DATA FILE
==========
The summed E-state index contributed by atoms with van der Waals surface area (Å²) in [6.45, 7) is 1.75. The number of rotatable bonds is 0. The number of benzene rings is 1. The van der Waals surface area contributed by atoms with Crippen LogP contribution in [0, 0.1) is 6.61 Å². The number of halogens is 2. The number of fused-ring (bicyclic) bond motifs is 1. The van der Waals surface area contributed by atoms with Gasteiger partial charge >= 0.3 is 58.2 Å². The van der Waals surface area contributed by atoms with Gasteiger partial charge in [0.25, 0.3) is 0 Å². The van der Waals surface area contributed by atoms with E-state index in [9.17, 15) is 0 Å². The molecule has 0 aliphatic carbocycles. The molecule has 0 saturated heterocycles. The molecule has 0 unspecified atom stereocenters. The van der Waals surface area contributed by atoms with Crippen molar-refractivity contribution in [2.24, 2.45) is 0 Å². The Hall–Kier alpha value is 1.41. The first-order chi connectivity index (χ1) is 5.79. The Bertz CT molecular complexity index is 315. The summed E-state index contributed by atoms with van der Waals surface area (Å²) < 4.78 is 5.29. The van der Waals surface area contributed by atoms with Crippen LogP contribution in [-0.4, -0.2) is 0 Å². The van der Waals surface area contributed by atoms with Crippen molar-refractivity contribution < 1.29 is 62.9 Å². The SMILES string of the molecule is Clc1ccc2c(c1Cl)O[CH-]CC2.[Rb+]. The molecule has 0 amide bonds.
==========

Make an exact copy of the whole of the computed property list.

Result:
The summed E-state index contributed by atoms with van der Waals surface area (Å²) in [6.45, 7) is 1.75. The number of rotatable bonds is 0. The number of benzene rings is 1. The van der Waals surface area contributed by atoms with Crippen LogP contribution in [0, 0.1) is 6.61 Å². The number of halogens is 2. The number of fused-ring (bicyclic) bond motifs is 1. The van der Waals surface area contributed by atoms with Gasteiger partial charge >= 0.3 is 58.2 Å². The van der Waals surface area contributed by atoms with Gasteiger partial charge in [0.25, 0.3) is 0 Å². The van der Waals surface area contributed by atoms with E-state index in [9.17, 15) is 0 Å². The molecule has 0 aliphatic carbocycles. The molecule has 0 saturated heterocycles. The molecule has 0 unspecified atom stereocenters. The van der Waals surface area contributed by atoms with Crippen molar-refractivity contribution in [2.24, 2.45) is 0 Å². The Hall–Kier alpha value is 1.41. The first-order chi connectivity index (χ1) is 5.79. The Bertz CT molecular complexity index is 315. The summed E-state index contributed by atoms with van der Waals surface area (Å²) < 4.78 is 5.29. The van der Waals surface area contributed by atoms with Crippen LogP contribution in [-0.4, -0.2) is 0 Å². The van der Waals surface area contributed by atoms with Crippen molar-refractivity contribution < 1.29 is 62.9 Å². The SMILES string of the molecule is Clc1ccc2c(c1Cl)O[CH-]CC2.[Rb+]. The molecule has 0 amide bonds.